I was driving a grader and Skeeth would pass me driving like a lunatic on that haul road and then this one time he passed me, gave me the thumbs up and I knew he’d go for the old Morris.

Now Ted Whittle, the site foreman, was constantly endanger of blowing his own head gasket, emotionally if you know what I mean. He came roaring over in his Land Rover and got out.

‘Have you seen what that mad bastard Skeeth has done to your car? He’s destroyed it. It’s in pieces. Get down to it quick.’

Whittle brought me down to it and sure enough Skeeth had absolutely obliterated it. Smashed it to pieces. The poor old Morris.

‘Don’t worry though’ said Ted ‘I’ve been on to the Black Gang (the haulage contractors) and they’ll see you right. They’ll pay you out for it.’

I was over the moon. Skeeth got a job working for his brother-in-law driving a wagon and turned up on the same site that very afternoon which did not impress Whittle one bit. Poor Ted.”


In search of Kevin

As far as graveyard settings go the one in Baltyboys, Wicklow certainly takes some beating. On a peninsula that juts out into Blessington Lakes the cemetery is situated amongst farming land that gently falls down to the lake shore. The rising Wicklow Mountains form a majestic and breathtaking background.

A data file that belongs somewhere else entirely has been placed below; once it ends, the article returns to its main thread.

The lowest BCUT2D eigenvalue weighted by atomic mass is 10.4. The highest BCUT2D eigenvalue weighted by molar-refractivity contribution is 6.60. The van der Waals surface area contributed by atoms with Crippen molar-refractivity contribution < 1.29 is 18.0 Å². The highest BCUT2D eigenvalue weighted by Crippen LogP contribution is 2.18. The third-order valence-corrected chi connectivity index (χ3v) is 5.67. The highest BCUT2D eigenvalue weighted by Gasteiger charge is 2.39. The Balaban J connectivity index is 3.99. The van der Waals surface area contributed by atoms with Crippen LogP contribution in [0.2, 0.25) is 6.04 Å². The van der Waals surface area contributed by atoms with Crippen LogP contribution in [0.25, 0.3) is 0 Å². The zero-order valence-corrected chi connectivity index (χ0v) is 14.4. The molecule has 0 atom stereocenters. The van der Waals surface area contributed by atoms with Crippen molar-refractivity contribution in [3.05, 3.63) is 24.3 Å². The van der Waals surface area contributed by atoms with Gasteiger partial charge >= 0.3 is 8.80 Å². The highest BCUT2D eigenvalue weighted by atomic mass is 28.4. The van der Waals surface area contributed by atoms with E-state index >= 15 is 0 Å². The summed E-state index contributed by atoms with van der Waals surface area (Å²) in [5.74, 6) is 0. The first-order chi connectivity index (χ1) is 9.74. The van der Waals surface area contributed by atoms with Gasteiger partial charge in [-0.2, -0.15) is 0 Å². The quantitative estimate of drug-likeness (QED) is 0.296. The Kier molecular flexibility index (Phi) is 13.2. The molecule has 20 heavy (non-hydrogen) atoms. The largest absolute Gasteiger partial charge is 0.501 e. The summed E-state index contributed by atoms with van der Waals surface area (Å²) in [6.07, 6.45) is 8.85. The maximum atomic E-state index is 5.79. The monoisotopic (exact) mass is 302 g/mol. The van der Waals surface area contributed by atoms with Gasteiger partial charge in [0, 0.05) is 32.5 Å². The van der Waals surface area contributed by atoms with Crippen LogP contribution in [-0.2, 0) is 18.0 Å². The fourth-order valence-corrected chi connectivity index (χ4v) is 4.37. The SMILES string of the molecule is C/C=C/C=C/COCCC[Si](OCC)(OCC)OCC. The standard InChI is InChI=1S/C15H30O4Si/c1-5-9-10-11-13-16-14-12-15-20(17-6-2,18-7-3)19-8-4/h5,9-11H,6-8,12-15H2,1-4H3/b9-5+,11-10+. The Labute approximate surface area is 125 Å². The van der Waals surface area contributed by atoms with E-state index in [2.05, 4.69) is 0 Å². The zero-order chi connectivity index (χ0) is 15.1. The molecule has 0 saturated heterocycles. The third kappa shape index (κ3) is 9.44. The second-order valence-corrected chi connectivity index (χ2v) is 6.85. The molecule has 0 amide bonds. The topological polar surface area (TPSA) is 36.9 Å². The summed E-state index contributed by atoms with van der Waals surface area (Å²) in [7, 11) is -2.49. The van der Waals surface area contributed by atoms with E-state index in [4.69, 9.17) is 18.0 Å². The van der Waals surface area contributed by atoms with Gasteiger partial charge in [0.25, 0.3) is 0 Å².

My family hails from the west of Ireland so on holidays we disembarked the ferry at Dublin’s North Wall or Dún Laoghaire and headed out ‘Beyond the Pale’ as quickly as possible. The little time I had spent in Wicklow was in the coastal town of Bray where, most notably, in 1988 I threw a message in a bottle out to sea and a few months later it was picked up by a young lad on an Isle of Man beach. A few years ago I found out I had cousin, Dan, that lives in the Blessington area and as mentioned in a previous blog post we ran last October’s Dublin Marathon together.